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Occurrence of Dysphagia Following Botulinum Toxin Injection in Parkinsonism-related Cervical Dystonia: A Retrospective Study

Addie Patterson; Leonardo Almeida; Christopher W. Hess; Daniel Martinez-Ramirez; Michael S. Okun; Ramon L. Rodriguez; Valerie Rundle-Gonzalez; Aparna Wagle Shukla; Irene A. Malaty

Title:
Occurrence of Dysphagia Following Botulinum Toxin Injection in Parkinsonism-related Cervical Dystonia: A Retrospective Study
Author(s):
Patterson, Addie
Almeida, Leonardo
Hess, Christopher W.
Martinez-Ramirez, Daniel
Okun, Michael S.
Rodriguez, Ramon L.
Rundle-Gonzalez, Valerie
Shukla, Aparna Wagle
Malaty, Irene A.
Date:
Type:
Articles
Department(s):
Center for Parkinson's Disease and Other Movement Disorders
Volume:
6
Persistent URL:
Book/Journal Title:
Tremor and Other Hyperkinetic Movements
Abstract:
Background: The aim was to compare the occurrence of post-injection dysphagia in parkinsonism-related cervical dystonia (PRCD) versus cervical dystonia (CD) of other etiologies (non-PRCD). A secondary objective was to explore potential clinical differences between PRCD and non-PRCD and their respective responses to botulinum toxin (BoNT). Methods: A cross-sectional chart review was carried out of patients treated for CD with Onabotulinumtoxin A at the University of Florida. We collected demographic information, dose of BoNT injected, patient-reported presence of dysphagia as a side effect, patient-perceived duration of benefit and efficacy according to the Clinical Global Impression Scale (CGIS). Results: Of the 144 patients included, 24 patients were diagnosed with PRCD and 120 were diagnosed as non-PRCD. Data analysis showed no significant differences in number of weeks of benefit from BoNT (PRCD 9.1±3.7 versus non-PRCD 9.4±3.7 weeks, p = 0.830), BoNT dosage (PRCD 235.0±95.6 versus non-PRCD 263.7±101.3 units, p = 0.181), median CGIS score (median = 2 or “much improved” for both groups, p = 0.88), or the presence of dysphagia after BoNT (PRCD 17% versus non-PRCD 19 %, p = 0.753, n = 132). In a subgroup analysis of the non-PRCD group, patients who experienced dysphagia were older than those who did not (63.9±8.9 years versus 58.1±14.4 years, p = 0.02). Discussion: Despite an increased baseline risk of dysphagia in patients with PRCD, BoNT appears to be equally safe and equally beneficial in PRCD and non-PRCD patients.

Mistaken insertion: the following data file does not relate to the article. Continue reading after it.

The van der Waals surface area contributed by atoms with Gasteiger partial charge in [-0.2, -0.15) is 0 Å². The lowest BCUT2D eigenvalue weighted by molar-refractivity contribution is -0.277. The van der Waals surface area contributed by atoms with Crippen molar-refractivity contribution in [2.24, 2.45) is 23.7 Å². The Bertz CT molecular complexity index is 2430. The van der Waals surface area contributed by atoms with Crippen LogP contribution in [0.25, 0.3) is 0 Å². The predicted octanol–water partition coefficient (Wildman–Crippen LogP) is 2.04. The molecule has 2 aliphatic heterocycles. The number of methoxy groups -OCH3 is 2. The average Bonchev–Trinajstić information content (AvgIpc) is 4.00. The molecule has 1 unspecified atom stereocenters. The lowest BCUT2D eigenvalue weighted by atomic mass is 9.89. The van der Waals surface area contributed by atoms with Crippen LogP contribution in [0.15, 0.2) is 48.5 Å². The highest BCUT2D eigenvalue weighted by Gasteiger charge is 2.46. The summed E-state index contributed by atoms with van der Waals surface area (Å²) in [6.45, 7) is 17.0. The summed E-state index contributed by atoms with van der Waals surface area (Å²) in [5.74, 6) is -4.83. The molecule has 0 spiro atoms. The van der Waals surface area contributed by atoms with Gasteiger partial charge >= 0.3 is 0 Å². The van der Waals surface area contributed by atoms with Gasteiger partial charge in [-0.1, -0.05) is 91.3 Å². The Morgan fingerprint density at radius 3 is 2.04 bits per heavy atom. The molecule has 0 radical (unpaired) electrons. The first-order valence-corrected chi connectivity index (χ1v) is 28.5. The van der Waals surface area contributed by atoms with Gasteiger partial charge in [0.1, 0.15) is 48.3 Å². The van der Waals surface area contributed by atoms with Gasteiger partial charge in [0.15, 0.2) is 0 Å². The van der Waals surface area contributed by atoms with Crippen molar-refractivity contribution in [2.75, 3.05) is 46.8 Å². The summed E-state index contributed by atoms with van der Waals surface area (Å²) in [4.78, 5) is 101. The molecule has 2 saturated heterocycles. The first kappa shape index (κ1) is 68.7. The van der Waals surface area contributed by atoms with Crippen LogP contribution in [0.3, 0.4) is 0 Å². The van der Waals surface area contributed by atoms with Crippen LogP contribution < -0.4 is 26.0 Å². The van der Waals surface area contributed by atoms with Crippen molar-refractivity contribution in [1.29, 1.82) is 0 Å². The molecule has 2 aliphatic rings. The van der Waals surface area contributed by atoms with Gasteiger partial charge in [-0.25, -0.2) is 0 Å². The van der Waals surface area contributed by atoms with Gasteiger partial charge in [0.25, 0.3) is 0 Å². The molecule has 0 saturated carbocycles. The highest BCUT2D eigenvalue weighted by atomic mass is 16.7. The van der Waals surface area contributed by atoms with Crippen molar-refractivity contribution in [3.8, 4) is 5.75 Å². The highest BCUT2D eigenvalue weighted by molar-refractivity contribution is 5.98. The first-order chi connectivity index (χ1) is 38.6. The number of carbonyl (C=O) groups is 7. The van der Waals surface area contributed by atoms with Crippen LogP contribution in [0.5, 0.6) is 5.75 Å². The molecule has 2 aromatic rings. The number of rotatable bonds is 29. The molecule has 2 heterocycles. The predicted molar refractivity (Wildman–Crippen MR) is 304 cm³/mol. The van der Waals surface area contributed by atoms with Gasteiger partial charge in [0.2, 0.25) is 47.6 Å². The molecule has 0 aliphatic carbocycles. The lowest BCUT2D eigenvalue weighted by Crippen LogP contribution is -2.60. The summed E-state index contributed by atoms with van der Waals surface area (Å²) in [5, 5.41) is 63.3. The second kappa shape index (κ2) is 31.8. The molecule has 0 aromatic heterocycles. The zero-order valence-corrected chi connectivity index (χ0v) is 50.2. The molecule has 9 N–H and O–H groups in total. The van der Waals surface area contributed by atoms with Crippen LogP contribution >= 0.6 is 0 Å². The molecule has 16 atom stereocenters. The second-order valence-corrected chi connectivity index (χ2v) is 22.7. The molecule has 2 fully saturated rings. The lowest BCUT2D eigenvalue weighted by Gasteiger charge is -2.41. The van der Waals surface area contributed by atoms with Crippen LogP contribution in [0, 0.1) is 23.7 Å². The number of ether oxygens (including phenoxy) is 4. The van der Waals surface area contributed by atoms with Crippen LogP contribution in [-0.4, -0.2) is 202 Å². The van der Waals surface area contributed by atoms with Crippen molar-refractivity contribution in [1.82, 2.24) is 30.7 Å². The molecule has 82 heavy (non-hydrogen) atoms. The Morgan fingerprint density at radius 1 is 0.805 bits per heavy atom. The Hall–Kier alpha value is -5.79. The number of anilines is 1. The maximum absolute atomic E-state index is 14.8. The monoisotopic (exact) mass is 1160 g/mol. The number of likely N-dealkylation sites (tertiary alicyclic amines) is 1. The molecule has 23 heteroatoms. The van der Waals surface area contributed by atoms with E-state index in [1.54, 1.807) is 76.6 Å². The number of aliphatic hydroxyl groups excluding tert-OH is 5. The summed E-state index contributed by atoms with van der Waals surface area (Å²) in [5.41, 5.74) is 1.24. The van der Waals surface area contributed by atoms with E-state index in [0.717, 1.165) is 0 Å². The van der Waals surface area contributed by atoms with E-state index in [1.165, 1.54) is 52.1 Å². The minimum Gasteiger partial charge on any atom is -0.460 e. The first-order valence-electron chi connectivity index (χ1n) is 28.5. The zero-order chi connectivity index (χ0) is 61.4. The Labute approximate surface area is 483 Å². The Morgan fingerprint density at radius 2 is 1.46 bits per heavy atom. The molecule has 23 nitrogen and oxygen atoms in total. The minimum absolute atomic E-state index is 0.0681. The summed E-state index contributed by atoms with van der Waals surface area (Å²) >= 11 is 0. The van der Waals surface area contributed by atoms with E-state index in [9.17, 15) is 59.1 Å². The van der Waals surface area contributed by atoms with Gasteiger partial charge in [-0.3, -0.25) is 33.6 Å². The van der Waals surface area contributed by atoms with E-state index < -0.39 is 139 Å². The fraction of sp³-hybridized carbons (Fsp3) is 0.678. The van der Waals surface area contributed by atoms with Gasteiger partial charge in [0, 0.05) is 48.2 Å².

Subject(s):
Medicine
Neurosciences
Movement disorders
Parkinson's disease--Treatment
Botulinum toxin
Dystonia
Cervical vertebrae--Diseases
Deglutition disorders
Publisher DOI:
http://dx.doi.org/10.7916/D8GB24C5
Item views
120
Metadata:
text | xml
Suggested Citation:
Addie Patterson, Leonardo Almeida, Christopher W. Hess, Daniel Martinez-Ramirez, Michael S. Okun, Ramon L. Rodriguez, Valerie Rundle-Gonzalez, Aparna Wagle Shukla, Irene A. Malaty, , Occurrence of Dysphagia Following Botulinum Toxin Injection in Parkinsonism-related Cervical Dystonia: A Retrospective Study, Columbia University Academic Commons, .

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